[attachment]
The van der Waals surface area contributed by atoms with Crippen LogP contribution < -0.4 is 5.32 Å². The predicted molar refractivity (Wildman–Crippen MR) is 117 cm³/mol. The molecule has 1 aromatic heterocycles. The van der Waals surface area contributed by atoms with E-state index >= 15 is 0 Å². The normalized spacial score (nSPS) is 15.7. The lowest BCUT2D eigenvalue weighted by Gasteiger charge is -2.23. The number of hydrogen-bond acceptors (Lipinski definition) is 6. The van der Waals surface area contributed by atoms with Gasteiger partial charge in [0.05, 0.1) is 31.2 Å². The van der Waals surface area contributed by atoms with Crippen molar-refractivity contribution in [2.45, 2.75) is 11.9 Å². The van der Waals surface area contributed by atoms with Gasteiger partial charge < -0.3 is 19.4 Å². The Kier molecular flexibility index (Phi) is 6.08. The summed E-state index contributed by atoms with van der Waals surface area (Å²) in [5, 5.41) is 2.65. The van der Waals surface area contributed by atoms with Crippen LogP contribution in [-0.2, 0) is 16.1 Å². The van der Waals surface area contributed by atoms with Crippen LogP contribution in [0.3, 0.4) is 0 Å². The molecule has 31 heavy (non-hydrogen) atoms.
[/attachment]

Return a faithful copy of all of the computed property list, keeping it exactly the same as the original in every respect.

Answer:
The van der Waals surface area contributed by atoms with Crippen LogP contribution < -0.4 is 5.32 Å². The predicted molar refractivity (Wildman–Crippen MR) is 117 cm³/mol. The molecule has 1 aromatic heterocycles. The van der Waals surface area contributed by atoms with E-state index >= 15 is 0 Å². The normalized spacial score (nSPS) is 15.7. The lowest BCUT2D eigenvalue weighted by Gasteiger charge is -2.23. The number of hydrogen-bond acceptors (Lipinski definition) is 6. The van der Waals surface area contributed by atoms with Gasteiger partial charge in [0.05, 0.1) is 31.2 Å². The van der Waals surface area contributed by atoms with Crippen molar-refractivity contribution in [2.45, 2.75) is 11.9 Å². The van der Waals surface area contributed by atoms with Gasteiger partial charge < -0.3 is 19.4 Å². The Kier molecular flexibility index (Phi) is 6.08. The summed E-state index contributed by atoms with van der Waals surface area (Å²) in [5, 5.41) is 2.65. The van der Waals surface area contributed by atoms with Crippen LogP contribution in [-0.2, 0) is 16.1 Å². The van der Waals surface area contributed by atoms with Crippen LogP contribution in [0.3, 0.4) is 0 Å². The molecule has 31 heavy (non-hydrogen) atoms.